Women with breast cancer should be provided with high doses of vitamin D because majority of them seem to be having low levels of vitamin D. Atleast this is what scientists from the University of Rochester Medical Center claim. Apparently, low levels of vitamin D could add to reduced bone mass and high risk of fractures.
Vitamin D, obtained from milk, fortified cereals and exposure to sunlight is well known to play a crucial role in cell growth thereby improving the body’s immune system and strengthening bones.
Symptoms of Vitamin D deficiency are believed to include muscle pain, weak bones or fractures, low energy and fatigue, lowered immunity. Additionally, the symptoms may include depression, mood swings and sleep irregularities. Many of these symptoms seem to be common for women undergoing breast cancer treatment.
“Vitamin D is essential to maintaining bone health and women with breast cancer have accelerated bone loss due to the nature of hormone therapy and chemotherapy. It’s important for women and their doctors to work together to boost their vitamin D intake,” says Luke Peppone, Ph.D., research assistant professor of Radiation Oncology, at Rochester’s James P. Wilmot Cancer Center.
For the purpose of the study, the experts examined vitamin D levels in nearly 166 women who were undergoing treatment for breast cancer. During the study, experts observed that approximately 70 percent seem to have low levels of vitamin D in their blood. Also, women with late-stage disease and non-Caucasian women appear to have even lower levels of vitamin D.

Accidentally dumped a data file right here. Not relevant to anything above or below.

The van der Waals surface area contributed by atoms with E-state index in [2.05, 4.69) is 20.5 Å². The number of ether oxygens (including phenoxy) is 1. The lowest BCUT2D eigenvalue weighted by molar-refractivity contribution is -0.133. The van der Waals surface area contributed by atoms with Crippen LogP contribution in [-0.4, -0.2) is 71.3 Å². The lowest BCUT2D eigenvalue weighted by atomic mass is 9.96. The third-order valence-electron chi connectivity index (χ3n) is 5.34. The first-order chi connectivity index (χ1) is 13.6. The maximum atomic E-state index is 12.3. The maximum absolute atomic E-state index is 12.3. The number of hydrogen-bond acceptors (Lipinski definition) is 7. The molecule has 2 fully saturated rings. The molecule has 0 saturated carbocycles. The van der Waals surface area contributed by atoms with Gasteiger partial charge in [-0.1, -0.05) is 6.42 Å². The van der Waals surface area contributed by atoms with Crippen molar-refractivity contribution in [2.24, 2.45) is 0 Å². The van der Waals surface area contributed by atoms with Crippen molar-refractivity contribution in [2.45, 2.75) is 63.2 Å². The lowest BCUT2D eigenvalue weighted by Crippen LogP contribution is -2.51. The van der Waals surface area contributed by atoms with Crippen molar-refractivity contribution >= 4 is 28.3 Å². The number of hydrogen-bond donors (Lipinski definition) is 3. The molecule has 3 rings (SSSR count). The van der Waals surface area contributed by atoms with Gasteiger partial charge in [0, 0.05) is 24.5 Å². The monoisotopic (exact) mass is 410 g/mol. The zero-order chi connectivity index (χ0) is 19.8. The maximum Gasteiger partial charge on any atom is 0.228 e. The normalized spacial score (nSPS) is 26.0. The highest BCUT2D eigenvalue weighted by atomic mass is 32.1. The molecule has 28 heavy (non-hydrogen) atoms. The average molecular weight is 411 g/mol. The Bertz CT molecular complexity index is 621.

Moreover, they found that the average level of vitamin D seems to be 27 nanograms per milliliter. This explains that more than two-thirds of the women could possibly be having the vitamin deficiency.
This study claims that weekly supplementation with high doses of vitamin D i.e. 50,000 international units or more improved the levels. The U.S. Institute of Medicine suggests that blood levels nearing 32 nanograms per milliliter seem to be sufficient.
Peppone was of the opinion that this problem is expected, since previous studies have revealed that fifty percent of all men and women are noted to be deficient in the nutrient. Supposedly, they have vitamin D levels below 32 nanograms per milliliter.
The findings of the study have been presented at the American Society of Clinical Oncology’s Breast Cancer Symposium in San Francisco.